Women and AI: Report reveals how AI can adversely affect women’s working lives

Aiming to raise awareness about the effects of AI on women, and to outline the challenges and opportunities emerging from AI technologies, the United Nations Educational, Scientific and Cultural Organization (UNESCO), the Inter-American Development Bank (IAD), and the Organisation for Economic Co-operation and Development (OECD) came together to examine the effects of the use of AI on the working lives of women. The ensuing report, published in March 2022, “outlines current knowledge of the impact that AI systems have on women’s opportunities for work, and their position, treatment and status in the workforce”.

Among the issues highlighted by the report, the gap in digital skills and access to the internet between men and women stands out. This gap is more pronounced in the Global South. This ‘gendered divide’ in connectivity and digital skills between genders reduces the chances of women searching and applying for jobs, securing a job and thriving in an existing role.

The report also analyses various different case studies of projects and applications involving AI systems. For instance, in most Eastern and Southern African countries, around 62% of women are involved in agricultural work. However, significant gender inequalities in the sector remain, due to diverse factors, including inequitable access to resources such as land, machinery, pesticides, and so on. In order to address these issues, several projects involving AI technology are being undertaken to help women farmers. UN Women has developed a platform that provides information, helps with planning, and connects women farmers with supply chains. Additionally, an AI-based solution is being developed in Senegal which aims to optimise and automate irrigation systems.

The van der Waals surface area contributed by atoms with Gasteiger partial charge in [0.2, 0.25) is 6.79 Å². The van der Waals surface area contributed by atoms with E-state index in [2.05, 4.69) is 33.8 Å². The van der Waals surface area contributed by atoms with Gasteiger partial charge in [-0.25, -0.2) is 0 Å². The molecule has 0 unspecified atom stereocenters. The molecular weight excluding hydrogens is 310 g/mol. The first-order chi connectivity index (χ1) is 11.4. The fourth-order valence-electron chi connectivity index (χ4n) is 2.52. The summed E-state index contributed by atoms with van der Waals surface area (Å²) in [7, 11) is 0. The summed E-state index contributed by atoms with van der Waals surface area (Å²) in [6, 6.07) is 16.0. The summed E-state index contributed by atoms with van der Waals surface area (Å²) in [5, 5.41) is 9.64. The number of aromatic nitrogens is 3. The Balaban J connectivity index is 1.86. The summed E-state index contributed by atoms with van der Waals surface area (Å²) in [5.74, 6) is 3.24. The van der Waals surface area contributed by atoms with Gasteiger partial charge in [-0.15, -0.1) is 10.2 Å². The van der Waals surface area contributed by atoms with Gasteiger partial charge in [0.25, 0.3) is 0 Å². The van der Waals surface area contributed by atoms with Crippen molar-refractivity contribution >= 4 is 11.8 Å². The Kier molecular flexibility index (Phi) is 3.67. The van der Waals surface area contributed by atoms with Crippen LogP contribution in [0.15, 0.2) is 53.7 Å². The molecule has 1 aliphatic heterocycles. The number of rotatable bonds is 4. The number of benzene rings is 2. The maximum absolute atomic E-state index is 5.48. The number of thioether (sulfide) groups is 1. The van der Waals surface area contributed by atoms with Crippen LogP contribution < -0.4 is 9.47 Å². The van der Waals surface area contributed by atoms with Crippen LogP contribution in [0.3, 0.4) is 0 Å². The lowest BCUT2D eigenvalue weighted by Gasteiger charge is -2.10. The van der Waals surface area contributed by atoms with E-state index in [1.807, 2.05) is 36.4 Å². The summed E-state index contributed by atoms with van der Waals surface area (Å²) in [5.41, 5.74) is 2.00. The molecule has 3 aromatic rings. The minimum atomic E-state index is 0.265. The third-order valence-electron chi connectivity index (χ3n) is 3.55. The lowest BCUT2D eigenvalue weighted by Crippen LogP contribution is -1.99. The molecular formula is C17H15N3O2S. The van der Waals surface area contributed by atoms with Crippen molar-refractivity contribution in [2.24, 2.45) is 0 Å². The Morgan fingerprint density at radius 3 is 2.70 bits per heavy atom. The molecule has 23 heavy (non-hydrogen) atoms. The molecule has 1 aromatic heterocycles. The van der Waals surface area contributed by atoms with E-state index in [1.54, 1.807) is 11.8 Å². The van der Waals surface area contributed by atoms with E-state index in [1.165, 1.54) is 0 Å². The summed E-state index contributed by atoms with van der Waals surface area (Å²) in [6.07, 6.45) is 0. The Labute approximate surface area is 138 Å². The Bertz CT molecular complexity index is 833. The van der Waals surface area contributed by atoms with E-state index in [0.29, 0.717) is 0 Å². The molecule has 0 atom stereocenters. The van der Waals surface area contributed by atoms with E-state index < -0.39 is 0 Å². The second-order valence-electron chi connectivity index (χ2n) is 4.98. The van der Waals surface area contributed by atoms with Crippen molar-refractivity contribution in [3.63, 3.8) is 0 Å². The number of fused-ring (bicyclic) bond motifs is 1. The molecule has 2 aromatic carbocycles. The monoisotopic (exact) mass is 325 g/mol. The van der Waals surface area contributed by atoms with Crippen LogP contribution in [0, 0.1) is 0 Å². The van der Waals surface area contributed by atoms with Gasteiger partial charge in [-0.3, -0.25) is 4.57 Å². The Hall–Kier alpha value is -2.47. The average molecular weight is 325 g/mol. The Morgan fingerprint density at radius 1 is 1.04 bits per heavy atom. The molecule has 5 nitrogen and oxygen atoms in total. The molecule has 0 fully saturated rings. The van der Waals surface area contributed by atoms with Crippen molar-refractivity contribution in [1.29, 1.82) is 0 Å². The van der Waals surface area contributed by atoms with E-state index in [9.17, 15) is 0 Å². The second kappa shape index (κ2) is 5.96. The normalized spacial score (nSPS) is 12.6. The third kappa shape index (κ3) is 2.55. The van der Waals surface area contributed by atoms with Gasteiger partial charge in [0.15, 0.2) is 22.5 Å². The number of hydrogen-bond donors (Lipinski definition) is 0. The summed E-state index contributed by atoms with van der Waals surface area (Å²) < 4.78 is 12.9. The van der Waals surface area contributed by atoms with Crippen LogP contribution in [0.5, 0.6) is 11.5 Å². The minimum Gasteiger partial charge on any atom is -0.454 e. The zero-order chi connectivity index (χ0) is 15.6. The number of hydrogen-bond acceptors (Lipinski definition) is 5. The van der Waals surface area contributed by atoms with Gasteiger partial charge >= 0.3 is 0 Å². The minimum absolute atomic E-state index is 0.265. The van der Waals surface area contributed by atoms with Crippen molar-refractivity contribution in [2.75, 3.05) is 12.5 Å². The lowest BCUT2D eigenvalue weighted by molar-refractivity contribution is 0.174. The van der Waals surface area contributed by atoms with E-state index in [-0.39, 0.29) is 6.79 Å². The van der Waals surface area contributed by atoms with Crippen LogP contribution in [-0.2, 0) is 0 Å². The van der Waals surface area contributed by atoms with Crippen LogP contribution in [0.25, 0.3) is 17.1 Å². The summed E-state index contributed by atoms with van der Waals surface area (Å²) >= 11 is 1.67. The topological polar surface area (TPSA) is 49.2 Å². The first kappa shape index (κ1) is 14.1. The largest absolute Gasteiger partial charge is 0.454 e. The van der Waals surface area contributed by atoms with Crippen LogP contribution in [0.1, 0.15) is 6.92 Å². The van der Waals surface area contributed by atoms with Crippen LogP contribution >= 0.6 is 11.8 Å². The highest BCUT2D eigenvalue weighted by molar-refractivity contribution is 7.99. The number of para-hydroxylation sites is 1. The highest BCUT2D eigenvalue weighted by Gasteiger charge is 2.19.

An additional case study is focusing on the initiatives that are being developed to tackle harassment in the workplace. In Brazil “#MeTooBots” have been used to detect bullying and harassment in digital communications between colleagues. In Latin America, through partnership programs, 12 universities in the region have been offering training courses in new technologies to promote women’s digital skills and prepare them for possible employment in the digital sector.

Besides outlining the risks and problems that the use of AI systems in the workplace can pose for women, the report also underlines the opportunities and challenges that AI could provide to improve women’s working conditions. The report noted the lack of research about the possible problematic impacts that developing technologies can have on women’s lives in the Global South. As well as additional research, there also seems to be a need for governmental and institutional action to encourage and train women to work in the fields of science, technology, engineering, and mathematics (STEM). The report also stresses that the cultural and contextual complexities of different regions must be taken into account when designing and implementing AI systems to avoid women’s working lives being negatively impacted.

Other issues and challenges still need to be analysed, such as the ways in which AI monitoring systems can affect women’s lives, especially in the domestic and care roles traditionally associated with women. Likewise, the study notes that the possible bias in hiring systems along with the limited internet access women in some regions have, can perpetuate, and potentially worsen current gender inequalities. As has been outlined, much is yet to be done to understand the challenges and opportunities AI technology can provide and how these technologies can be used to “create fair and equitable work, advancing the civil and socio-economic rights of women”.


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